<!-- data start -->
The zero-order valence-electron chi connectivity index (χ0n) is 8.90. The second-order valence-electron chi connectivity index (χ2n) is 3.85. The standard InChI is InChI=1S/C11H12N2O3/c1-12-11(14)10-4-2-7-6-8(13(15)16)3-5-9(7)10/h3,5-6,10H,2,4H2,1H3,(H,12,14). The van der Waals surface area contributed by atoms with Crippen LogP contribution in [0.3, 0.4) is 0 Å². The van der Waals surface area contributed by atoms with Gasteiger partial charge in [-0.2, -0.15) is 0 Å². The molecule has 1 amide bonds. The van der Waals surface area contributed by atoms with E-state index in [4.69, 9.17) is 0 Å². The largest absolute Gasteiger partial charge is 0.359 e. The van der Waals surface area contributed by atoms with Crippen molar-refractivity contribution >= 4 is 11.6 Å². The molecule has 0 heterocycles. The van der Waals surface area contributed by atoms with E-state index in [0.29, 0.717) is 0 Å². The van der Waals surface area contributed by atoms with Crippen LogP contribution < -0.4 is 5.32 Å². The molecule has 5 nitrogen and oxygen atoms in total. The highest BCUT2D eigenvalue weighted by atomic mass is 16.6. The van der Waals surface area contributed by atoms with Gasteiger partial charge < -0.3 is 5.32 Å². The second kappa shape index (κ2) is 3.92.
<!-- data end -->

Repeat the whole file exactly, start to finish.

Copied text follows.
The zero-order valence-electron chi connectivity index (χ0n) is 8.90. The second-order valence-electron chi connectivity index (χ2n) is 3.85. The standard InChI is InChI=1S/C11H12N2O3/c1-12-11(14)10-4-2-7-6-8(13(15)16)3-5-9(7)10/h3,5-6,10H,2,4H2,1H3,(H,12,14). The van der Waals surface area contributed by atoms with Crippen LogP contribution in [0.3, 0.4) is 0 Å². The van der Waals surface area contributed by atoms with Gasteiger partial charge in [-0.2, -0.15) is 0 Å². The molecule has 1 amide bonds. The van der Waals surface area contributed by atoms with E-state index in [4.69, 9.17) is 0 Å². The largest absolute Gasteiger partial charge is 0.359 e. The van der Waals surface area contributed by atoms with Crippen molar-refractivity contribution >= 4 is 11.6 Å². The molecule has 0 heterocycles. The van der Waals surface area contributed by atoms with E-state index in [0.29, 0.717) is 0 Å². The van der Waals surface area contributed by atoms with Crippen LogP contribution < -0.4 is 5.32 Å². The molecule has 5 nitrogen and oxygen atoms in total. The highest BCUT2D eigenvalue weighted by atomic mass is 16.6. The van der Waals surface area contributed by atoms with Gasteiger partial charge < -0.3 is 5.32 Å². The second kappa shape index (κ2) is 3.92.